Subacute sclerosing panencephalitis (SSPE) is a progressive, debilitating, and deadly brain disorder related to measles (rubeola) infection.
Ordinarily, the measles virus does not cause brain damage, but an abnormal immune response to measles or, possibly, certain mutant forms of the virus may cause severe illness and death. This leads to brain inflammation (swelling and irritation) that may last for years.
SSPE has been reported in all parts of the world, but in western countries it is considered a rare disease.
Fewer than 10 cases per year are reported in the United States, a dramatic decrease that followed the nationwide measles immunization program. However, in some countries like India, over 20 cases of SSPE per million people are reported each year.
SSPE tends to occur several years after an individual has measles, even though the person seems to have fully recovered from the illness. Males are more often affected than females, and the disease generally occurs in children and adolescents.
There may be a history of measles in an unvaccinated child. A physical examination may reveal:
The following tests may be performed:
No cure for SSPE exists. However, certain antiviral drugs may slow the progression of the disease.
Persons with this disease frequently die 1 to 2 years after diagnosis, but some may survive for longer periods. The condition is always deadly.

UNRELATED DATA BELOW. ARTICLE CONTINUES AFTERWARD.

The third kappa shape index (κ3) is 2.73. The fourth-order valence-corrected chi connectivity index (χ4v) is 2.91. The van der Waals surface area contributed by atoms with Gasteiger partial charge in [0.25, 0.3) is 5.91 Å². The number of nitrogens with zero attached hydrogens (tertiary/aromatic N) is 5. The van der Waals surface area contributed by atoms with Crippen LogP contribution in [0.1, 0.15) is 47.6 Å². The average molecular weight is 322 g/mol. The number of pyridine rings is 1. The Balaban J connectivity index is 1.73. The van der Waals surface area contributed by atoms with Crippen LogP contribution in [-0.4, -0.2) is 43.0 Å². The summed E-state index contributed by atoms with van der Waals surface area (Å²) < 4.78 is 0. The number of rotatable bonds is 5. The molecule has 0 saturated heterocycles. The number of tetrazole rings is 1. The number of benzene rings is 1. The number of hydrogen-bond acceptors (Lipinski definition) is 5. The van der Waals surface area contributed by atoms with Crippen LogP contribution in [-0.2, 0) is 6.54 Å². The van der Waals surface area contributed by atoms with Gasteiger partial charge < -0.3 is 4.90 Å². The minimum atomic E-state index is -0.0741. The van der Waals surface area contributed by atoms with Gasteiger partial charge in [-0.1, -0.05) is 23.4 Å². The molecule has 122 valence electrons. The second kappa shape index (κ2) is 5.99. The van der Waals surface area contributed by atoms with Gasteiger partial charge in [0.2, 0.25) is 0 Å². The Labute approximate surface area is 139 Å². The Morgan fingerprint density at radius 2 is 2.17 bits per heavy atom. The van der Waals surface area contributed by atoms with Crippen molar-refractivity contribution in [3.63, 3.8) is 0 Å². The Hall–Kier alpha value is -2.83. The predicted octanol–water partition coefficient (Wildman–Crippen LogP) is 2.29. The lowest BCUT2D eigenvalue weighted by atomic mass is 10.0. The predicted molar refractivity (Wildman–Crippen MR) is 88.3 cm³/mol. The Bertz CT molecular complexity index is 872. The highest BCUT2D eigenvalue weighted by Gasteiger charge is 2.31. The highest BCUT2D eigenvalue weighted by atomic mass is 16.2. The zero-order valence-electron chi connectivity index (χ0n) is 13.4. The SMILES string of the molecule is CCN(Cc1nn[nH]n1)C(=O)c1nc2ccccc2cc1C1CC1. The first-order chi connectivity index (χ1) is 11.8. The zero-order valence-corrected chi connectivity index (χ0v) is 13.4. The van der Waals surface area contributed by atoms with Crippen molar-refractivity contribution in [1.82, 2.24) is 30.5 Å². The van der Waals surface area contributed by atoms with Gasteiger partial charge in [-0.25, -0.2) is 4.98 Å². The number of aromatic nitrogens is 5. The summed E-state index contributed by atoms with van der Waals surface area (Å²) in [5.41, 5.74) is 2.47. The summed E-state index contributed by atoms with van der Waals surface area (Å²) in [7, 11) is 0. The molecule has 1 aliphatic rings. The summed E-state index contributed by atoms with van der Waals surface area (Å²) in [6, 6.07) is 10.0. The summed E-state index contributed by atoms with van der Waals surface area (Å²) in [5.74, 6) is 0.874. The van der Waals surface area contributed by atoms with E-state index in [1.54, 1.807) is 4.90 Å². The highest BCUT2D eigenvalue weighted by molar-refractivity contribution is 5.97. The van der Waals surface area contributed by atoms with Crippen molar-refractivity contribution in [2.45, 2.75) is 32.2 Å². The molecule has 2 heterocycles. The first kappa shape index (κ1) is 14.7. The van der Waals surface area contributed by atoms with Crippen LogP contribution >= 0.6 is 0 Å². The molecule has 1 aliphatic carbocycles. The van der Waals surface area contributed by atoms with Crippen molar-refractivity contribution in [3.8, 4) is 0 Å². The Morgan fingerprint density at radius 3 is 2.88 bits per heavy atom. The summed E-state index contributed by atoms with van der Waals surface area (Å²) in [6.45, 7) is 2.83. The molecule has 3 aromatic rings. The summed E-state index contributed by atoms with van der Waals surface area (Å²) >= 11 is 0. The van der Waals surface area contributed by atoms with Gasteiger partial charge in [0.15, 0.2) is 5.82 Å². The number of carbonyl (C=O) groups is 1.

Prior to death, there may be:
Call your health care provider if your child has not completed their scheduled vaccines. The measles vaccine is included in the MMR vaccine.
Immunization against measles is the only known prevention for SSPE. The measles vaccine has been highly effective in reducing the numbers of affected children.
Measles immunization should be done according to the recommended American Academy of Pediatrics and Centers for Disease Control schedule. See: MMR immunization
SSPE; Subacute sclerosing leukoencephalitis; Dawson´s encephalitis
Maldonado YA. Rubeola virus (measles and subacute sclerosing panencephalitis). In: Long SS, ed. Principles and Practice of Pediatric Infectious Diseases. 3rd ed. Philadelphia, Pa: Elsevier Churchill Livingstone; 2008:chap 227.
Updated by: Neil K. Kaneshiro, MD, MHA, Clinical Assistant Professor of Pediatrics, University of Washington School of Medicine. Also reviewed by David Zieve, MD, MHA, Medical Director, A.D.A.M. Health Solutions, Ebix, Inc.
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